A slew of new cultural initiatives are redefining how we look at the past. By Kim Gurney
A funeral song which had been passed down between generations was the key to reuniting an American family with relatives in Sierra Leone, thanks to researchers who took up the challenge of tracing the haunting melody back to its roots. That was just one of many powerful anecdotes about intangible heritage that emerged during a four-day indaba held in October at Cape Town’s International Convention Centre. The core purpose of the Africom conference, in partnership with the South African Museums Association, was to discuss issues around a recently adopted UNESCO Convention on intangible heritage that awaits ratification from African members. Delegates from across the continent discussed issues from everyday museum management to loftier notions around the impact of globalisation.
Regarding the latter, the conference marked the first roll-out of an implementation plan for a new community-based UNESCO web project Digi-arts Africa. Johannesburg-based collective The Trinity Session set up a stand outside the main discussion hall to explain to delegates how they might join the network, which aims to promote research and activities relating to digital cultural practices.
Luli Callinicos, chair of the Natural Heritage Council of South Africa, said in her opening address that the fragmented nature of our culture meant the sector had laboured under the impression that museums were not really African but alien spaces. “Now, we realise how simplistic that notion was,” she said. Callinicos also spoke about how ideas around heritage had changed for the better since 1994: “Museums are deconstructing their own histories … re-representing existing artefacts and representation of the past. They are finding that their most precious artefacts are people.”
The conference was firmly grounded in real-world experience. Delegates spoke about innovative projects from cultural banks in Mali, whereby villagers are encouraged to donate artefacts in exchange for micro-credit instead of selling them to passers-by; to local efforts by the Ifa Lethu Foundation to repatriate artworks bought during apartheid by foreigners. Brown Maaba, project manager at Ifa Lethu, said in his presentation: “Legally, these artworks are theirs but they were also purchased for next to nothing under certain conditions. We need them to educate our nation.” He also told delegates about a mobile gallery, launched in early October, which will take the repatriated art to township schools on a national tour. “We want to demystify art as a class thing,” Maaba said.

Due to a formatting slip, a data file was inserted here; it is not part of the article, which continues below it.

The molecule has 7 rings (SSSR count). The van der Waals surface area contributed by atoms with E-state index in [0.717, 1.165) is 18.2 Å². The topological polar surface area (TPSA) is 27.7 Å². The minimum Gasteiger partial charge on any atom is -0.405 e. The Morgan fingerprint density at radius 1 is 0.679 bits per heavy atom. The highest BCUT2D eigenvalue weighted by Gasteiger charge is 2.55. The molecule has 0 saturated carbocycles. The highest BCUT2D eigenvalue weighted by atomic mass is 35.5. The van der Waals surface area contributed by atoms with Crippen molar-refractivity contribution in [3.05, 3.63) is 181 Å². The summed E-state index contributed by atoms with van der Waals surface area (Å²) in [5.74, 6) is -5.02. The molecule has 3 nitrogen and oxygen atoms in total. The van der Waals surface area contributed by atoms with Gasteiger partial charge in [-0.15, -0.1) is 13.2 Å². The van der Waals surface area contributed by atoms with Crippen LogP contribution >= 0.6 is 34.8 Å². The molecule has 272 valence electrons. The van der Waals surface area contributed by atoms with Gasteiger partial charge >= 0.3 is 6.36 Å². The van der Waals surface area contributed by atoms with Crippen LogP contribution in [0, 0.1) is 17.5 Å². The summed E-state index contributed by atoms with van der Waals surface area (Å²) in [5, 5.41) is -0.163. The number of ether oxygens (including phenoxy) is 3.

Ifa Lethu recently published an advertisement in the New York Times requesting donations. It has also recorded hundreds of audio interviews with artists about the circumstances of the production of works collected. A debate about where this intangible heritage should be housed is now underway. Maaba said the foundation was interested in developing capacity at black art institutions to act as a repository. “Some galleries want to lay claims; other institutions are interested but don’t have the skill to do so.”
Meanwhile, heritage of the tangible kind was the focus of a national awareness campaign launched in October to try and locate the country’s most wanted stolen artworks. Museums, galleries and police stations exhibited posters depicting six works by artists including Gerard Sekoto, JH Pierneef, Henriette Ngako and Moses Seleko.
Inspector Charmaine Swart of the Endangered Species Desk at SAPS said the Wanted poster was part of a campaign to raise awareness about stolen heritage. “We are setting out to sensitise people in South Africa, with heritage being looted and exported because of a lack of knowledge,” Swart explained.
The SAPS, the Department of Arts and Culture and South African Heritage Association are meeting quarterly to share information. Swart added: “We are also busy putting together a process manual for the training of police officers to recognise art at border-posts and what to do about it.”
Swart said it was difficult to say whether or not this kind of theft had recently increased — partly because it often went undetected for years and also because it was often recorded as house-breaking. But heritage works were often extremely valuable, she said, and most stolen works went straight to Europe. “We will have to wait and see what happens but we believe we will get a good response.”